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This article in JEQ

  1. Vol. 43 No. 2, p. 631-638
     
    Received: Aug 20, 2013
    Published: June 23, 2014


    * Corresponding author(s): dan.jaynes@ars.usda.gov
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doi:10.2134/jeq2013.08.0331

Reconnecting Tile Drainage to Riparian Buffer Hydrology for Enhanced Nitrate Removal

  1. D. B. Jaynes *a and
  2. T. M. Isenhartb
  1. a USDA–ARS, Agroecosystems Management Unit, 2110 University Blvd., Ames, IA, 50011
    b Iowa State University– Natural Resource Ecology and Management, 339 Science II, Ames, IA 50011

Abstract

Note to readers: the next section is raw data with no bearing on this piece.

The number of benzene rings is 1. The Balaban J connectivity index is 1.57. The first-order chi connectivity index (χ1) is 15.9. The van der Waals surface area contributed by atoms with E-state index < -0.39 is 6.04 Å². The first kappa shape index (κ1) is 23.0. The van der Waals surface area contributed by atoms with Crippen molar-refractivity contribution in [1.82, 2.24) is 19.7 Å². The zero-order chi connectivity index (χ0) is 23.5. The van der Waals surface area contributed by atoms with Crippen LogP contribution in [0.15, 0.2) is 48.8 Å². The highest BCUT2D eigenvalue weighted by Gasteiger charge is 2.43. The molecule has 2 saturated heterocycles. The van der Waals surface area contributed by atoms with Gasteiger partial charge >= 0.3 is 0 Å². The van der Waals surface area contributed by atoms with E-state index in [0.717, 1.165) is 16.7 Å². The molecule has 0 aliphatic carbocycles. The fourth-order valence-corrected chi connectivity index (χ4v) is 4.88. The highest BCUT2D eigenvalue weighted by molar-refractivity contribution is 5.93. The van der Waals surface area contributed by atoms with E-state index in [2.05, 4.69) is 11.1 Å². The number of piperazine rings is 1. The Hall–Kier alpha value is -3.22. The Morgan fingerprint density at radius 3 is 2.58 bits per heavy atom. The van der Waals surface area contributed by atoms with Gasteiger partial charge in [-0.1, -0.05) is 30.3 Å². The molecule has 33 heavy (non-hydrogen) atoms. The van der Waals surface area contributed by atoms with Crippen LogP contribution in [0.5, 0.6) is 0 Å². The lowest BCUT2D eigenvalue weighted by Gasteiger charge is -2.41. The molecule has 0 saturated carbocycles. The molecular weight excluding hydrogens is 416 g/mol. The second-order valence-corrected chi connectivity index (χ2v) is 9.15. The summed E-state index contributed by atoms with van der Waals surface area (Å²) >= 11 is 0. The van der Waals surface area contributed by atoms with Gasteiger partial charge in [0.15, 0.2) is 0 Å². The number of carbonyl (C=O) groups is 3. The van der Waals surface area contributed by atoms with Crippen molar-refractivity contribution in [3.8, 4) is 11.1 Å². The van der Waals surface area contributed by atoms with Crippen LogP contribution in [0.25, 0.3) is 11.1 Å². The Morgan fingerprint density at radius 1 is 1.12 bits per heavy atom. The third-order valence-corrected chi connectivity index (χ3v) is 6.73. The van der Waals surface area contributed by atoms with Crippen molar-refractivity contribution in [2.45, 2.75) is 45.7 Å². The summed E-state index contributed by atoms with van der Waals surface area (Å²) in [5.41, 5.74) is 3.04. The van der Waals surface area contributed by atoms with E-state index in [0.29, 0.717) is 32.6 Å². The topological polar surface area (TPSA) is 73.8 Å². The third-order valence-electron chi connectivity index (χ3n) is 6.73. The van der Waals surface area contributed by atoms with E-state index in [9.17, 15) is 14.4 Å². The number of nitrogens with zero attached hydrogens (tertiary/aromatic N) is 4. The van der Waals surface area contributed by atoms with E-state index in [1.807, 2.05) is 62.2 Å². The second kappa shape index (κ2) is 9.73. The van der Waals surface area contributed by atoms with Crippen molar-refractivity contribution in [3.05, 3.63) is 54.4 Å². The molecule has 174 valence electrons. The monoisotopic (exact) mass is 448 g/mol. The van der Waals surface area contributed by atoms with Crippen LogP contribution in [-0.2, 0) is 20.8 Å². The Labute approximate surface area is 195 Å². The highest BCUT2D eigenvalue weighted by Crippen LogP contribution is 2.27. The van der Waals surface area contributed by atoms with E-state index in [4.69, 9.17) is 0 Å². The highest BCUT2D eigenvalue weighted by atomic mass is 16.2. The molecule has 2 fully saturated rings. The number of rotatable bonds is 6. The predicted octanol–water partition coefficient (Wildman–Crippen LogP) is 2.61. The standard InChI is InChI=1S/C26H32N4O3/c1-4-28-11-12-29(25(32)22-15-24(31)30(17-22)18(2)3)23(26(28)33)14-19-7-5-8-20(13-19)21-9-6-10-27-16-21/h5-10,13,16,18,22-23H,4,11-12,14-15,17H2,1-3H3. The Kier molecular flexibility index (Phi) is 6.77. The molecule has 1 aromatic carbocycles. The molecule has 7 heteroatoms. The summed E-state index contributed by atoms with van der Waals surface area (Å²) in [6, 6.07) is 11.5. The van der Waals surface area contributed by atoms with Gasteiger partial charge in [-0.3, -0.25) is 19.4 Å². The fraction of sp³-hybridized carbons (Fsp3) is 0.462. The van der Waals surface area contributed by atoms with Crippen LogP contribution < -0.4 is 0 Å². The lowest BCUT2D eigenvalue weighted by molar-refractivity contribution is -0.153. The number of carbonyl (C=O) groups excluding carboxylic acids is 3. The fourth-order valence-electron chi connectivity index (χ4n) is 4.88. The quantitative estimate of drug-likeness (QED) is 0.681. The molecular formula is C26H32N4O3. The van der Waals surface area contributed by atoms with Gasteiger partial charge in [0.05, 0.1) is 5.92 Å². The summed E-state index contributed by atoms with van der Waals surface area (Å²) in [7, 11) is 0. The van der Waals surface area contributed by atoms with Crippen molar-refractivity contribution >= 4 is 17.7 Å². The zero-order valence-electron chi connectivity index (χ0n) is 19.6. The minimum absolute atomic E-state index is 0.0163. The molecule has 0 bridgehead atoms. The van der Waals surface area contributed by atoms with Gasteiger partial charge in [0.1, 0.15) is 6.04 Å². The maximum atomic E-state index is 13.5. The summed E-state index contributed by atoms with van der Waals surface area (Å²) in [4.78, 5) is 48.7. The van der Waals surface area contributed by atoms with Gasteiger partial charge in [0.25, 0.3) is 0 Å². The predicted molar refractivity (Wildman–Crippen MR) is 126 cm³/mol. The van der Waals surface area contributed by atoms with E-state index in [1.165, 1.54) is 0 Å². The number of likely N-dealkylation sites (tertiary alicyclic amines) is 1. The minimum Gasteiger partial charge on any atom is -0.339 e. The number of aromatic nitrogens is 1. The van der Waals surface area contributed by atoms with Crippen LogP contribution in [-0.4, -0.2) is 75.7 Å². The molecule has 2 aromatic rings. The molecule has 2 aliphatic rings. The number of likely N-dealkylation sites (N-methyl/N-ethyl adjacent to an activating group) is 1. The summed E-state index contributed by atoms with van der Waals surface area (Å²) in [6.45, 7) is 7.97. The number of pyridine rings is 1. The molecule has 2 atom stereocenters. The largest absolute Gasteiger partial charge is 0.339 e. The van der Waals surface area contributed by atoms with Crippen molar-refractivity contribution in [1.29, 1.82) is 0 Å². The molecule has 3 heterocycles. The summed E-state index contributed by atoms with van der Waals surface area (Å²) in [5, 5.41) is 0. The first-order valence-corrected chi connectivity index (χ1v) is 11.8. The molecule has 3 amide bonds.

Riparian buffers are a proven practice for removing NO3 from overland flow and shallow groundwater. However, in landscapes with artificial subsurface (tile) drainage, most of the subsurface flow leaving fields is passed through the buffers in drainage pipes, leaving little opportunity for NO3 removal. We investigated the feasibility of re-routing a fraction of field tile drainage as subsurface flow through a riparian buffer for increasing NO3 removal. We intercepted an existing field tile outlet draining a 10.1-ha area of a row-cropped field in central Iowa and re-routed a fraction of the discharge as subsurface flow along 335 m of an existing riparian buffer. Tile drainage from the field was infiltrated through a perforated pipe installed 75 cm below the surface by maintaining a constant head in the pipe at a control box installed in-line with the existing field outlet. During 2 yr, >18,000 m3 (55%) of the total flow from the tile outlet was redirected as infiltration within the riparian buffer. The redirected water seeped through the 60-m-wide buffer, raising the water table approximately 35 cm. The redirected tile flow contained 228 kg of NO3. On the basis of the strong decrease in NO3 concentrations within the shallow groundwater across the buffer, we hypothesize that the NO3 did not enter the stream but was removed within the buffer by plant uptake, microbial immobilization, or denitrification. Redirecting tile drainage as subsurface flow through a riparian buffer increased its NO3 removal benefit and is a promising management practice to improve surface water quality within tile-drained landscapes.

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